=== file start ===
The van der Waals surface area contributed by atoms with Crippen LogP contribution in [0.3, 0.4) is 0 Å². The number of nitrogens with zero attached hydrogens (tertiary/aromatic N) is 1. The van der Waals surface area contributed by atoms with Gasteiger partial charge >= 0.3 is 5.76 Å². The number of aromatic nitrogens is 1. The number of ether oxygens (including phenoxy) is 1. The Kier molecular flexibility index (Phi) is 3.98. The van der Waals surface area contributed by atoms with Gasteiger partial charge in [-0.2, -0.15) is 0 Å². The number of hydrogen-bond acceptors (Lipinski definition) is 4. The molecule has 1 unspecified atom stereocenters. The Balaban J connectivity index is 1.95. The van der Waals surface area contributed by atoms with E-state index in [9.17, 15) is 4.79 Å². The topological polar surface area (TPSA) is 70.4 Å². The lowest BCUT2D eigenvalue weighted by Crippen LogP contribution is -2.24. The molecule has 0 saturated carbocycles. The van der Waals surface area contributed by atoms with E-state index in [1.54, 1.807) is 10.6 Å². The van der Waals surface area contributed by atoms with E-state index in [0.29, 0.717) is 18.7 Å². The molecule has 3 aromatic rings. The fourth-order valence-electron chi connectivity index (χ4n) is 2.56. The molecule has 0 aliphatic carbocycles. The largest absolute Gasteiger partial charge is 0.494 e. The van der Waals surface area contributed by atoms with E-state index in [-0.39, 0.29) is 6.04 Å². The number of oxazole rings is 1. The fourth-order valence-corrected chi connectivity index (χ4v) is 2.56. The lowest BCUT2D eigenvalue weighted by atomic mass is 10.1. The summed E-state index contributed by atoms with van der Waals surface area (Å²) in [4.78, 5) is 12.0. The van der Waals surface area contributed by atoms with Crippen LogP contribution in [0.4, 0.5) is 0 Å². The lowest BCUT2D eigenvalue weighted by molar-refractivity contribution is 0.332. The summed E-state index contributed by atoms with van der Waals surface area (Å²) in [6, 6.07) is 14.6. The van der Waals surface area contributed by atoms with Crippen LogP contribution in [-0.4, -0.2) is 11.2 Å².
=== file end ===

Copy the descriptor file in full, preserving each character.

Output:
The van der Waals surface area contributed by atoms with Crippen LogP contribution in [0.3, 0.4) is 0 Å². The number of nitrogens with zero attached hydrogens (tertiary/aromatic N) is 1. The van der Waals surface area contributed by atoms with Gasteiger partial charge >= 0.3 is 5.76 Å². The number of aromatic nitrogens is 1. The number of ether oxygens (including phenoxy) is 1. The Kier molecular flexibility index (Phi) is 3.98. The van der Waals surface area contributed by atoms with Gasteiger partial charge in [-0.2, -0.15) is 0 Å². The number of hydrogen-bond acceptors (Lipinski definition) is 4. The molecule has 1 unspecified atom stereocenters. The Balaban J connectivity index is 1.95. The van der Waals surface area contributed by atoms with E-state index in [9.17, 15) is 4.79 Å². The topological polar surface area (TPSA) is 70.4 Å². The lowest BCUT2D eigenvalue weighted by Crippen LogP contribution is -2.24. The molecule has 0 saturated carbocycles. The van der Waals surface area contributed by atoms with E-state index in [1.54, 1.807) is 10.6 Å². The van der Waals surface area contributed by atoms with E-state index in [0.29, 0.717) is 18.7 Å². The molecule has 3 aromatic rings. The fourth-order valence-electron chi connectivity index (χ4n) is 2.56. The molecule has 0 aliphatic carbocycles. The largest absolute Gasteiger partial charge is 0.494 e. The van der Waals surface area contributed by atoms with E-state index in [-0.39, 0.29) is 6.04 Å². The number of oxazole rings is 1. The fourth-order valence-corrected chi connectivity index (χ4v) is 2.56. The lowest BCUT2D eigenvalue weighted by atomic mass is 10.1. The summed E-state index contributed by atoms with van der Waals surface area (Å²) in [4.78, 5) is 12.0. The van der Waals surface area contributed by atoms with Crippen LogP contribution in [0.4, 0.5) is 0 Å². The lowest BCUT2D eigenvalue weighted by molar-refractivity contribution is 0.332. The summed E-state index contributed by atoms with van der Waals surface area (Å²) in [6, 6.07) is 14.6. The van der Waals surface area contributed by atoms with Crippen LogP contribution in [-0.4, -0.2) is 11.2 Å².